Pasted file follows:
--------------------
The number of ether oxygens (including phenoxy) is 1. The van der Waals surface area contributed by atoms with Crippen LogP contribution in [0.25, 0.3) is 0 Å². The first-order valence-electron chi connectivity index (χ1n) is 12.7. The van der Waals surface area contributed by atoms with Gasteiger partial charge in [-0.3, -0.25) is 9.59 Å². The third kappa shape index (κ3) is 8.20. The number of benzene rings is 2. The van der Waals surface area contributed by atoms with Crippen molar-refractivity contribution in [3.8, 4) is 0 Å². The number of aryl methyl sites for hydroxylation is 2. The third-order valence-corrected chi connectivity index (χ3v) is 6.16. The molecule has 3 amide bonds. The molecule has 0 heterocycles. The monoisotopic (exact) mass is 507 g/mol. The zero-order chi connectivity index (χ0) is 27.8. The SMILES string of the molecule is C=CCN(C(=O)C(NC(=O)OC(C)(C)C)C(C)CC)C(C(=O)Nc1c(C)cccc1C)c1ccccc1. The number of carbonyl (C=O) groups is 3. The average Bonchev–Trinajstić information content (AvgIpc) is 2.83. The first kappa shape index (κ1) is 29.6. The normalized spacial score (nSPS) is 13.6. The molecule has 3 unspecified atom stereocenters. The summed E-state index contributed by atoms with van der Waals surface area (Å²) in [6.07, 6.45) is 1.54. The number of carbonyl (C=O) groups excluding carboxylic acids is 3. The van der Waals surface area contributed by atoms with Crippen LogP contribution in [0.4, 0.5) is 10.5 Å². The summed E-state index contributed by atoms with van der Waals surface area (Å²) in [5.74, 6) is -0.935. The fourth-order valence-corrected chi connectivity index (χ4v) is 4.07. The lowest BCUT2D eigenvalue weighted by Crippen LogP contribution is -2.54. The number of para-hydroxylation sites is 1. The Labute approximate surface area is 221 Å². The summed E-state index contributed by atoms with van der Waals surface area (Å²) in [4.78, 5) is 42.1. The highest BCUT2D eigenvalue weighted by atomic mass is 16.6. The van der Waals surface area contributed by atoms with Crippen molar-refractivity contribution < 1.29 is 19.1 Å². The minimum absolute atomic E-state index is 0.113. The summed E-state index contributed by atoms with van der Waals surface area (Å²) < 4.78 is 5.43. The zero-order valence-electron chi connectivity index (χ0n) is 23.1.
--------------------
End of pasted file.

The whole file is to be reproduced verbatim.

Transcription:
The number of ether oxygens (including phenoxy) is 1. The van der Waals surface area contributed by atoms with Crippen LogP contribution in [0.25, 0.3) is 0 Å². The first-order valence-electron chi connectivity index (χ1n) is 12.7. The van der Waals surface area contributed by atoms with Gasteiger partial charge in [-0.3, -0.25) is 9.59 Å². The third kappa shape index (κ3) is 8.20. The number of benzene rings is 2. The van der Waals surface area contributed by atoms with Crippen molar-refractivity contribution in [3.8, 4) is 0 Å². The number of aryl methyl sites for hydroxylation is 2. The third-order valence-corrected chi connectivity index (χ3v) is 6.16. The molecule has 3 amide bonds. The molecule has 0 heterocycles. The monoisotopic (exact) mass is 507 g/mol. The zero-order chi connectivity index (χ0) is 27.8. The SMILES string of the molecule is C=CCN(C(=O)C(NC(=O)OC(C)(C)C)C(C)CC)C(C(=O)Nc1c(C)cccc1C)c1ccccc1. The number of carbonyl (C=O) groups is 3. The average Bonchev–Trinajstić information content (AvgIpc) is 2.83. The first kappa shape index (κ1) is 29.6. The normalized spacial score (nSPS) is 13.6. The molecule has 3 unspecified atom stereocenters. The summed E-state index contributed by atoms with van der Waals surface area (Å²) in [6.07, 6.45) is 1.54. The number of carbonyl (C=O) groups excluding carboxylic acids is 3. The van der Waals surface area contributed by atoms with Crippen LogP contribution in [0.4, 0.5) is 10.5 Å². The summed E-state index contributed by atoms with van der Waals surface area (Å²) in [5.74, 6) is -0.935. The fourth-order valence-corrected chi connectivity index (χ4v) is 4.07. The lowest BCUT2D eigenvalue weighted by Crippen LogP contribution is -2.54. The number of para-hydroxylation sites is 1. The Labute approximate surface area is 221 Å². The summed E-state index contributed by atoms with van der Waals surface area (Å²) in [4.78, 5) is 42.1. The highest BCUT2D eigenvalue weighted by atomic mass is 16.6. The van der Waals surface area contributed by atoms with Crippen molar-refractivity contribution < 1.29 is 19.1 Å². The minimum absolute atomic E-state index is 0.113. The summed E-state index contributed by atoms with van der Waals surface area (Å²) < 4.78 is 5.43. The zero-order valence-electron chi connectivity index (χ0n) is 23.1.